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City gathers feedback on Market House repurposing


Residents had the opportunity to provide feedback on the proposed repurposing of the Fayetteville Market House during two meetings Thursday.

Dorothy Johnson said she would never be in favor of tearing down the Market House. She said she rushed from a doctor’s appointment Thursday to make her thoughts known.

The City Council has voted not to destroy the building.

The 74-year-old who has called Fayetteville home for four decades said she would like to see the controversial building used in a positive way with a historical aspect.

The Market House has been a divisive issue for years, mainly because of its history of slaves being sold there.

“If slaves were sold there, we’re still here," she said. "That was due to the people in power at the time. It was cheap labor. They had absolute control. We need to learn from it. Even though we have come through adversity, we came back stronger.”

Johnson was among a group of 40 people who registered to provide input on the structure Thursday afternoon at the Kiwanis Recreation Center. Another session was scheduled for later Thursday. 

Organizers said a subsequent session is scheduled for May 21, but the location of that meeting was not available.

The Fayetteville-Cumberland Human Relations Commission is gathering additional community input on the proposed repurposing of the structure at the request of the City Council.

"The only thing on the table is repurposing," Semone Pemberton, chairwoman of the Human Relations Commission, said to a participant who asked if having it destroyed could be an option.

As of 8:30 a.m. Thursday, another 240 people had posted survey results through the city’s online portal.

The information gathered at the meetings will be provided to the City Council for review in July.

Yamile Nazar, who is director of Diversity, Equity & Inclusion for the Fayetteville-Cumberland Human Relations Department, said input from the public had been “very good.’’

Possibilities for repurposing the Market House have included an art display, a Black culture and history display, a marketplace for Black vendors, an educational or themed event space, as well as expanding the base and alleviating the multiple traffic lanes that encircle the Market House.

Participants at Thursday’s sessions were asked to place markers next to the repurposing option in each of the three main categories of themed events, marketing and art.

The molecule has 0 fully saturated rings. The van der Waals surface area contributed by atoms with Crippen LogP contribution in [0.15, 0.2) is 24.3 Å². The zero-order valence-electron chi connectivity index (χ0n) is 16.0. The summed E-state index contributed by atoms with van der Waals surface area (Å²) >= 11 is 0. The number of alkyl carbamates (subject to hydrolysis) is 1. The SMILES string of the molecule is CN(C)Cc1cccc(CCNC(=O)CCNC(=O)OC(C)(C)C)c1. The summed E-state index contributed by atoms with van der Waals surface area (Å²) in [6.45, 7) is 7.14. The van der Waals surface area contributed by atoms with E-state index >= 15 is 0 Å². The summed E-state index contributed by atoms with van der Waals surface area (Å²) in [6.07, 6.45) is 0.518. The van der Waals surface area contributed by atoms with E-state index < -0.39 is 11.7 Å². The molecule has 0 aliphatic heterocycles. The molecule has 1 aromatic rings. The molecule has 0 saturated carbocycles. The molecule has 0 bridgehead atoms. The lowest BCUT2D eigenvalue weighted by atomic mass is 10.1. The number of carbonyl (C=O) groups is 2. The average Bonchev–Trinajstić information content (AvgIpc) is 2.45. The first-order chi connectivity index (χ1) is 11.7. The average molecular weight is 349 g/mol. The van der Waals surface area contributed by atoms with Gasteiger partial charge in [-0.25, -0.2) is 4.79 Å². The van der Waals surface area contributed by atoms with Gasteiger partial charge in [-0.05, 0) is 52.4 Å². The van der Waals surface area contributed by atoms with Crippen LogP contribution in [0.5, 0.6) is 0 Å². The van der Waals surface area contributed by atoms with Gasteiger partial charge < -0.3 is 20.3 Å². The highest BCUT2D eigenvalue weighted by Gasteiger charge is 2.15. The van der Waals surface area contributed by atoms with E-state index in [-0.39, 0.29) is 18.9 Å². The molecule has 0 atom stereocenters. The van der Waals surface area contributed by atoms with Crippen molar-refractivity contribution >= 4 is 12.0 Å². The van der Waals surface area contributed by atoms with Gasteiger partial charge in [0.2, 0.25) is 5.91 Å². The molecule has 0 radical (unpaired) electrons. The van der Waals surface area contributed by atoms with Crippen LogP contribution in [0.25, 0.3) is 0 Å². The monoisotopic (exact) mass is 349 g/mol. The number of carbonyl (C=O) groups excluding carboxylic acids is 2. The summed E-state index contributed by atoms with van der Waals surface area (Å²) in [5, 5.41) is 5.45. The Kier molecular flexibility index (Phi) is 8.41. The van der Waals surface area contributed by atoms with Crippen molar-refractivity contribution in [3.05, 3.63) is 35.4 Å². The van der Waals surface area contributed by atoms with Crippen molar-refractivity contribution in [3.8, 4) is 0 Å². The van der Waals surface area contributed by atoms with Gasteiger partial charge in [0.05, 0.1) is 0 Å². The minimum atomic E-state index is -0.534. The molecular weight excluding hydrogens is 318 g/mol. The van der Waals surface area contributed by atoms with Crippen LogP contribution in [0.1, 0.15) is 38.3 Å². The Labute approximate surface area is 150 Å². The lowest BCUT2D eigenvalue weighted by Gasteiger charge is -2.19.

An ideas box was also available for suggestions that differed from what people in the community had already proposed during sessions with the Department of Justice. The Department of Justice worked with 80 people during two sessions in October and January to glean opinions for repurposing the Market House. 

The Department of Justice presented its report to the council last month, which is when the council decided to gather more input from residents.

Tracey Morrison, 39 and originally from the Fayetteville area, said it was important for her to provide input on the Market House repurposing. While she now lives in Hoke County, she said, the generation before her had always talked about this city landmark and once iconic Fayetteville logo and how they wanted to see it destroyed.

It was still painful for them.

“My ancestors have been through a lot, racism and injustice, and I would like to see progress and move forward,” Morrison said.

She said it should be a place for marketing and for festivals. “A place like the (U.S.) Holocaust Memorial Museum in Washington, D.C.”

Morrison said she had once done a research project on the civil rights movement, which included passages on the Market House in Fayetteville. 

“What I can say is that people had mixed feelings," she recalled. "Some said it should be there; some said it should not be there.”

On May 30, 2020, rioters broke into the building and set fire to it following protests over the death of George Floyd by a Minneapolis police officer. After it was vandalized, the city blocked off the Market House with fencing. The fencing was removed earlier this month.

Michael Futch covers Fayetteville and education for CityView TODAY. He can be reached at mfutch@cityviewnc.com. Have a news tip? Email news@CityViewTODAY.com.

Fayetteville, City Council, Market House, repurposing